SOUTH BEND, Ind. -- Manti Te'o's parents landed here roughly a half-hour before he the took the podium to address the media Wednesday. The senior linebacker has played in front of his parents only about eight times, he said, and the experience never gets old.
"It's special. I've been playing in front of them ever since I was eight years old," Te'o said. "That feeling never leaves. It never gets old. It's always a special feeling when you know that the two people that sacrificed the most for you to be here are in the stands. They're watching you and they're watching someone who they've given everything they have to live his dream.
"My dream is to help them in their dream, too. So, no, it's always exciting. It's going to be a special occasion to see them in the stands."
Te'o saw them two weeks ago when he returned home to Hawaii with teammate and fellow Laie native Robby Toma to attend his grandmother's funeral. Coach Brian Kelly said Tuesday that if he had any concern about the attention surrounding Te'o -- be it from all of the Heisman talk or national features about the captain just weeks after his grandmother and his girlfriend passed away -- it would have been last week.
Instead, Kelly said, Te'o played his best game of the season, recording 10 tackles.
"It's hard for a guy like Manti Te'o to keep pushing that bar, and he does," Kelly said.
Te'o shook his head, unable to say whether that was the case, noting that he focuses on the plays he failed to make rather than the ones he did.
"For me personally, I think I did OK," Te'o said. "I could have done more. I wish I could have had a pick or something to really change the momentum of the game. But I have a lot work to do. To know that my head coach thinks that brings me a lot confidence."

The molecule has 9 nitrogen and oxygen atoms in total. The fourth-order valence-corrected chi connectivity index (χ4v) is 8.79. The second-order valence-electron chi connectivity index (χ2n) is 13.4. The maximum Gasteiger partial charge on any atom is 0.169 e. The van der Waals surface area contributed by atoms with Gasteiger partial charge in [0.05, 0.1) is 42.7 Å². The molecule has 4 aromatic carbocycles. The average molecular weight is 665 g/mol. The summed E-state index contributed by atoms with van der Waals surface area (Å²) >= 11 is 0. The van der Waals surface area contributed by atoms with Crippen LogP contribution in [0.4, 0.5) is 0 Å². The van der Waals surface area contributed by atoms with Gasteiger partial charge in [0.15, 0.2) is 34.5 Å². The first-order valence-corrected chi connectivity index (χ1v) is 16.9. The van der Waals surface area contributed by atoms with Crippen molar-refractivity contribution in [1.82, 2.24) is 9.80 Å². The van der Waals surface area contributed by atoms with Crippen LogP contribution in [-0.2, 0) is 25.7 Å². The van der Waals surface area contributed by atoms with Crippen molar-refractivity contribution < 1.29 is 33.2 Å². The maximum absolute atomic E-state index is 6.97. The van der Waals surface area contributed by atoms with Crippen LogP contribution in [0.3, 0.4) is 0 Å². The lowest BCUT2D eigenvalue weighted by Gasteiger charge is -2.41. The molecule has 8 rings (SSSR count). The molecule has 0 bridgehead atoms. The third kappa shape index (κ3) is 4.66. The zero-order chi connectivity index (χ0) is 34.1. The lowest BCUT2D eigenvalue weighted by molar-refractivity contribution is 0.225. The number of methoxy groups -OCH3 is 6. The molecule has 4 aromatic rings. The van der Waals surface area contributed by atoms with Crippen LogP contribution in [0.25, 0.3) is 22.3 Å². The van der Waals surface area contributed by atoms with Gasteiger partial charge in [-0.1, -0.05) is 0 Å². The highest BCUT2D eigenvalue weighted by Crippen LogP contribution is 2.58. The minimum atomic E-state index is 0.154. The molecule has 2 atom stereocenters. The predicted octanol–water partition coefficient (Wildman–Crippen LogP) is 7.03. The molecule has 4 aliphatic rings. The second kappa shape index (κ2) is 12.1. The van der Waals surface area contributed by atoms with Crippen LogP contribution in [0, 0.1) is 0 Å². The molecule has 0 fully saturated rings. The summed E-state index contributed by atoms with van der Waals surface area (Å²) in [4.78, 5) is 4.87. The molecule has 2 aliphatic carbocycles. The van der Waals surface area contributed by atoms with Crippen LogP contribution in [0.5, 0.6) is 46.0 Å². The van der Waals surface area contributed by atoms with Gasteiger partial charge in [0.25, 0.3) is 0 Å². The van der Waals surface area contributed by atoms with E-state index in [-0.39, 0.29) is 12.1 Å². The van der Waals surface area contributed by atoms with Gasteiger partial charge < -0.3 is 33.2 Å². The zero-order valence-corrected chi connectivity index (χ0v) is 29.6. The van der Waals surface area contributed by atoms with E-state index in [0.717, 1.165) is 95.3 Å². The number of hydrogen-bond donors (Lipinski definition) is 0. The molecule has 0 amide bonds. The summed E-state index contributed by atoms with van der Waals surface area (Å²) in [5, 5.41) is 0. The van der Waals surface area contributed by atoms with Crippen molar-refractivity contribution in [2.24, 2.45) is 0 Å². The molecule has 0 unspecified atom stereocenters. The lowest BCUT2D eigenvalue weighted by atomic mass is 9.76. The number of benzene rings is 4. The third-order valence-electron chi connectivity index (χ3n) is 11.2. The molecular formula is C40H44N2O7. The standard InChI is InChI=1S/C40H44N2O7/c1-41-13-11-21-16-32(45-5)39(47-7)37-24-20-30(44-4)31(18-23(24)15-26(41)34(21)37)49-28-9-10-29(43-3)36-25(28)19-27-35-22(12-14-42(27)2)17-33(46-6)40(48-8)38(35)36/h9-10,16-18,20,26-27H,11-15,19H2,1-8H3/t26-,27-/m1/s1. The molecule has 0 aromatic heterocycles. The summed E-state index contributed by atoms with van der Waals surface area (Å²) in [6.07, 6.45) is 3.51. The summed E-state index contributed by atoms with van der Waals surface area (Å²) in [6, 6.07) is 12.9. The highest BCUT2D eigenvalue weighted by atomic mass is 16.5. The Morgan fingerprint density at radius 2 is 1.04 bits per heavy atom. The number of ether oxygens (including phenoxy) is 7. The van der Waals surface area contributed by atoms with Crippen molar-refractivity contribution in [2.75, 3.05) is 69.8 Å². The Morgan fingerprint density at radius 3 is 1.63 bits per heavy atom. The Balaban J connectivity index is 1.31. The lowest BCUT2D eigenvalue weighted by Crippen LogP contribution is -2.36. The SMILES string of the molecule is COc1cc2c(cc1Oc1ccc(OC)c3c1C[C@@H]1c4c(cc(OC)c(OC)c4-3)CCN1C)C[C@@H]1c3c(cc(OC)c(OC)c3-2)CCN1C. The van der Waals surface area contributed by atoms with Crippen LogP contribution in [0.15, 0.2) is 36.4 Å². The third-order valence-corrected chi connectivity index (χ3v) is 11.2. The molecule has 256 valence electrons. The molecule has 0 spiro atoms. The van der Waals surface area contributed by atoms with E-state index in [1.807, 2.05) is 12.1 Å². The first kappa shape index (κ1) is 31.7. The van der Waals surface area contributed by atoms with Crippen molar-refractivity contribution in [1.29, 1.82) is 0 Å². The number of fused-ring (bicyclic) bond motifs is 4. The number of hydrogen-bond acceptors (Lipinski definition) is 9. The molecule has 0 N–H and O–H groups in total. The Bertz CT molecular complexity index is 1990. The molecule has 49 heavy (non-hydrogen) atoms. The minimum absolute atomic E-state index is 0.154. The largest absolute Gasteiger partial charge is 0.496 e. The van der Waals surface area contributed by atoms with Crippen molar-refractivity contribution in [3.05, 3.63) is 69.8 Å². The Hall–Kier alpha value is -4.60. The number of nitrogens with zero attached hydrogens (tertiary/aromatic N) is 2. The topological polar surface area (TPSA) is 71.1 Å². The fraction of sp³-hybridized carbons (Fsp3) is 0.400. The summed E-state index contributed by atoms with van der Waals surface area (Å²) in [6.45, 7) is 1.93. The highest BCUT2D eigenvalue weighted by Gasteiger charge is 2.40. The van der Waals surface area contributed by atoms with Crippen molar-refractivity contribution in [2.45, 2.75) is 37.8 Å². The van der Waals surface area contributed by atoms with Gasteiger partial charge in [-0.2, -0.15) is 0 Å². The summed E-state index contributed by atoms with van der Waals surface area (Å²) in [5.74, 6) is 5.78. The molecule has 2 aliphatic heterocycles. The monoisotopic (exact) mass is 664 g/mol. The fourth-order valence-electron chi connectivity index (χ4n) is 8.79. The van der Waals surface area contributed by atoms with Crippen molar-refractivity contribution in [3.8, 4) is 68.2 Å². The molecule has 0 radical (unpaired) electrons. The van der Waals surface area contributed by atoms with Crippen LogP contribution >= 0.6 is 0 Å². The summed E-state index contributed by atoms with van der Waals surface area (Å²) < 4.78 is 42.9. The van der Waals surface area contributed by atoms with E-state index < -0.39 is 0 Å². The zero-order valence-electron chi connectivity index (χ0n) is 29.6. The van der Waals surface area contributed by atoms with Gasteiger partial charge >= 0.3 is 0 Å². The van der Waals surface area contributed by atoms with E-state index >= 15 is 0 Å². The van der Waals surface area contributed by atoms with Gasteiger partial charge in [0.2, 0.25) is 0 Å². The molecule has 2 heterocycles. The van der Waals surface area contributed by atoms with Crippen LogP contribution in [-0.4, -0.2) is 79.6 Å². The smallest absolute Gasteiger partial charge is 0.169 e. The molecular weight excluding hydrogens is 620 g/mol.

Te'o said the feeling of knowing his family will be in the stands watching him this weekend is more incentive to improve, crediting his strong play the past three games -- 30 tackles, two interceptions, one fumble recovery -- to the knowledge that his grandmother and his girlfriend were watching him from up above.
His parents will be on the field for Senior Day next month. Still, Te'o said, it will be hard to beat the first time his parents saw him enter Notre Dame Stadium as a freshman, which he recalled Wednesday.
"That was when I knew all this hard work and all the sacrifice, the distance, the travel and all that, was worth it," Te'o said. "That all started on that walk. My mom was crying, my dad was crying. My mom was actually in the back of a crowd. I know all of you, everybody has mothers, but when you hear your mom's voice it stands out.
"So amidst all the people out there I heard my mom's voice all the way in the back. The Notre Dame community brought her up. They made way so I could give her a hug, and it was a very special moment for me."